Coming back to the present, the infamous words “Officially, हे नाही होनार” rings a bell and I get a little tense. Coming back to my senses, I realize the hidden meaning behind that sorry statement. The haunted memories of the past flash back in my little mind, sending strong messages to my stomach, making it twitch right away. I am suddenly transported back to reality, as I realize the intense need to deal with this uncomfortable situation which has arisen. I try to look directly into the eyes of the officer who boldly claims that registering a foreigner cannot be done in this office, while as I understand it, the sole purpose for the office to exist is to register foreigners as dictated by an unanimous charter signed by the parliament of the Republic of India. The officer pretentiously acts unaware of such a law thus technically rebelling the decision of the whole country since the charter was formulated by the country’s representatives in the parliament. As I should have guessed, he chooses to pretend he is busy with a pile of paperwork in front of his desk, thus avoiding any eye contact, hopefully because of some guilt and partially because he wants to play the game of bribery. Looking at the officer is a grave mistake as I come across an ugly sight, equally ugly, if not more, than the situation I am dealing with. Studying the peripherals of the man in front of me starts giving me a small migraine. He has a huge dark face with potholes all over it. His lips are red in color because of the addictive habit of chewing the beetle-leaf. He has a big nose with strings of hair dropping down from the nostrils, aligning with his nicely trimmed mustache. Being an office, which deals with a lot of foreigners, he is obliged to wear a necktie, which I am guessing is one of the gifts he has received from his client. The shirt and the necktie seem to be the only two things which look appropriate on this holy man who wears an exquisite watch in his right arm, right below the cuff of his elegant looking bush-shirt, displaying his style and penchant for acquiring expensive possessions, perhaps from unclear sources. He also has the latest Nokia mobile phone stuck in his shirt pocket, adding charm to his already smile-less face and a corrupt mind. His stomach shamelessly boasts of an unrestrained appetite which when carefully observed, depicts the stuffing of at least two & a half footballs. I consciously choose to ignore looking down further. The game has begun and there is no looking back now. He has nothing to loose. We don’t have much time, because the wife and I have to leave in the next few days on a trip to our ancestral state of Gujarat. It is important that the job of registering the wife, who although was born in India, is technically a foreigner now, as she has formally abandoned her Indian citizenship to become a naturalized denizen of an affluent country. The officer obviously is not interested in our affairs, as he wants to see some greenery on his side.

 
I finally roll up my sleeves as I realize I will have to deal with this ugly and unnecessary situation, the tact for which I had forgotten after living in a structured country where everything works in a systematic order for the last ten years. I revive my arsenal for this disgraceful and uncalled mutiny using the memories of my past. I decide at the same time as I see his titillating necktie hiding his Adam’s apple that I am not giving him a single dime or nickel or penny or for that matter a single paisa for getting a job done for which he is already paid a salary by the government. I also decide that if push comes to shove, I am going to walk into his superior’s office and like the people who talk loudly on their mobile phones, expose the officer’s corrupt attempt at extracting unjustified monies from us, making sure to create a scene. This is always the last step in such a conflict – because it can either lead to a quick solution or can put the entire matter in a unrecoverable mess, which takes a long time to clear only after the intervention of  “political saints”. The risks are high in this ultimate choice. So, I start my arguments very gently, indicating that this process has been done in the past by many foreigners, indirectly indicating I am unwilling to pay anything. He chooses a different approach and tries various methods to indicate that the Indian visa stamp on the wife’s passport has some restrictions, which even the ministry of home affairs cannot change in India. He boldly claims we will have to go back to States and get a new visa stamp which will be more expensive than paying him for his next Rolex watch. He drops the ball back in our court so as to make the next move. In my mind, I want to pick the ball and smash his face, but being considerate towards the image of a non-violent country as advertised by Mahatma Gandhi; I revert back to the game of words. I fake my emotion and clearly indicate that I have selected my final answer and that he has to “find an option” to get the job done completely aware that the job does not involve sending the space shuttle Columbia back into space, but a mere signing of an incongruent document as required by the bureaucracy of the world’s largest democracy. Both of us keep bouncing words and arguments to support our side to lengthen the game. He continues ignoring my statements as he attempts to educate me that we are asking him for the impossible, giving us a subtle hint that he is our only savior who can lead us to paradise. The game is getting dull as neither of us is ready to submit and it finally seems that we have come to the tie-breaking set, where I carefully allow him to play the decisive final shot. He falls for the trap as he shamelessly declares that we will have to pay him a certain absolute value in cash (in foreign currency) and only then will he get the registration done right away. I had planned for this moment, as I now see some light at the end of the tunnel. I sit back, relax a little, suddenly desire a cigar in my hand to cherish the moment and gently raise the pitch of my voice making sure a few people around us can hear but not enough to create any commotion in the office. I remind him that earlier he had completely denied registering the wife’s name which is a government requirement and now he is falsely demanding money from us which is unfair and we think it is only appropriate to take the “matter to higher authorities”. This move seems to work, as the officer finally realizes the futility of pursuing his greedy strategy with us. I can see the pupil of his eyes becoming equally red as his tongue. In an unabashed act of shame and disgust, he submits and reluctantly finishes his job responsibilities with a crooked face, which unbelievably makes him look human for the first time since our arrival in his kingdom of chaos. Our eyes meet for the first time and I feel sorry for him for his ignorant ways of making a living. Like a defeated king he makes his final declaration: “I am saving you a lot of money as I approve your application, otherwise usually I charge at least sixty-five dollars for every extra day you wish to stay in this country”. He wants to be the dominant opponent even after the game is over and I let him, refraining to explain that I was not here to play the game to begin with – I was forced into this debacle. I am realizing that certain messages are better communicated through the silence of the mind rather than any moral preaching, advocacy or punishments.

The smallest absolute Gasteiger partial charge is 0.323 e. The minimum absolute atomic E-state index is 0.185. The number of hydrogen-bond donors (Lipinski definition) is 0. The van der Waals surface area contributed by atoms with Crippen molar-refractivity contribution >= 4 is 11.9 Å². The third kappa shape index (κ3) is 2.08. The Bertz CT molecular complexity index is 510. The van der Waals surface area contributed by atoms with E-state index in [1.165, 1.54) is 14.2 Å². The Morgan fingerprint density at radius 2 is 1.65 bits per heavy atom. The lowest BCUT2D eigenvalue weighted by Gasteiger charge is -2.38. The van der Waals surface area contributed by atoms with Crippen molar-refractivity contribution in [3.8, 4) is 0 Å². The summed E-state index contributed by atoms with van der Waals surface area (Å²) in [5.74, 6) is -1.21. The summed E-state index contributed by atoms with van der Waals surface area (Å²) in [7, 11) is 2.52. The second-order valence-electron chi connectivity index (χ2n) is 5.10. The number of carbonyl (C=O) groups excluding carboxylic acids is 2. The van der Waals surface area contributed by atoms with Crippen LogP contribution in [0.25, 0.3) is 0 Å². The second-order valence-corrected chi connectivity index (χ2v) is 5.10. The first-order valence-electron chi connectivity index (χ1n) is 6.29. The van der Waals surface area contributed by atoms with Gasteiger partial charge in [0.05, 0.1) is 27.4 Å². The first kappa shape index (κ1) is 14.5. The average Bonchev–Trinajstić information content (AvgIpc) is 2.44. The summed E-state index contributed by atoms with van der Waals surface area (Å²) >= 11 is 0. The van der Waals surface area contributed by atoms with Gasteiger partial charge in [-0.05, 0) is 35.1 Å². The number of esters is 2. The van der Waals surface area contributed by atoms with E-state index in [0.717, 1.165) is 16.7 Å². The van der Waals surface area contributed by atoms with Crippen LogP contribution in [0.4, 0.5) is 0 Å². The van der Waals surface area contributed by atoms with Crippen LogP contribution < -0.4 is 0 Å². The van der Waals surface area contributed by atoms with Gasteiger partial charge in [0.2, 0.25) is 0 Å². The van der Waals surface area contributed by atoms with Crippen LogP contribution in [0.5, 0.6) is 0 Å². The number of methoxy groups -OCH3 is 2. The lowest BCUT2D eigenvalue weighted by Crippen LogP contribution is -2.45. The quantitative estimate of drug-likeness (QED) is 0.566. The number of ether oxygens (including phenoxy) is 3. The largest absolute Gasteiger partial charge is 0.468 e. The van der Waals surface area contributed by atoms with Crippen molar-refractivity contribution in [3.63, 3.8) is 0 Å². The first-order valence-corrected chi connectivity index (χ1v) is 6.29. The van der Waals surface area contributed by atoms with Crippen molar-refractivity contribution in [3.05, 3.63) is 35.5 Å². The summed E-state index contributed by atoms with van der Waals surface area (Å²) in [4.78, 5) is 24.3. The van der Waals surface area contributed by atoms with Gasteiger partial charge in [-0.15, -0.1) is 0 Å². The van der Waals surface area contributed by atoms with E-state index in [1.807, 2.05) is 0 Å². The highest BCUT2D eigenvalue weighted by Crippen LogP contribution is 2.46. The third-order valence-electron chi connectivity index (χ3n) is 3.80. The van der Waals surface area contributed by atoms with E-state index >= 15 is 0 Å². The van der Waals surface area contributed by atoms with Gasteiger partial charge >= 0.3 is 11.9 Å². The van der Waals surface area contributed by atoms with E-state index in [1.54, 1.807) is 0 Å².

We walk away to the brightness of the beautiful warm daylight. Finally, there is some fresh and “uncorrupted” air to breathe – although I cannot say the same about the people around me in this self proclaimed religious country. The whole experience leaves us with a bitter taste – perhaps the taste of the betel-leaf from our friendly officer who wants to exploit the loosely defined rules of a freshly progressive country. In the spirit of optimism, I choose to ignore this taste knowing that sometimes ugly habits take time to change. It is very easy to feel the ugliness of a developing country as it removes the old skin off its back to wear the new one; while missing the finer changes happening in the grand scheme of things. Hope is a good thing, especially when accompanied by its faithful sisters – adequate planning, diligent work and perseverance. I may be naive, but I am hopeful for an ancient country which like any other is only trying to fit wealth, politics, government, religion, sex, greed, education, poverty etc. under the same umbrella of abundance and prosperity. We walk down to the corner of the road and catch the popular red colored public transport bus to go home and have lunch with the family trying to forget the red color and the bitter taste of greed & frustrations for a little while.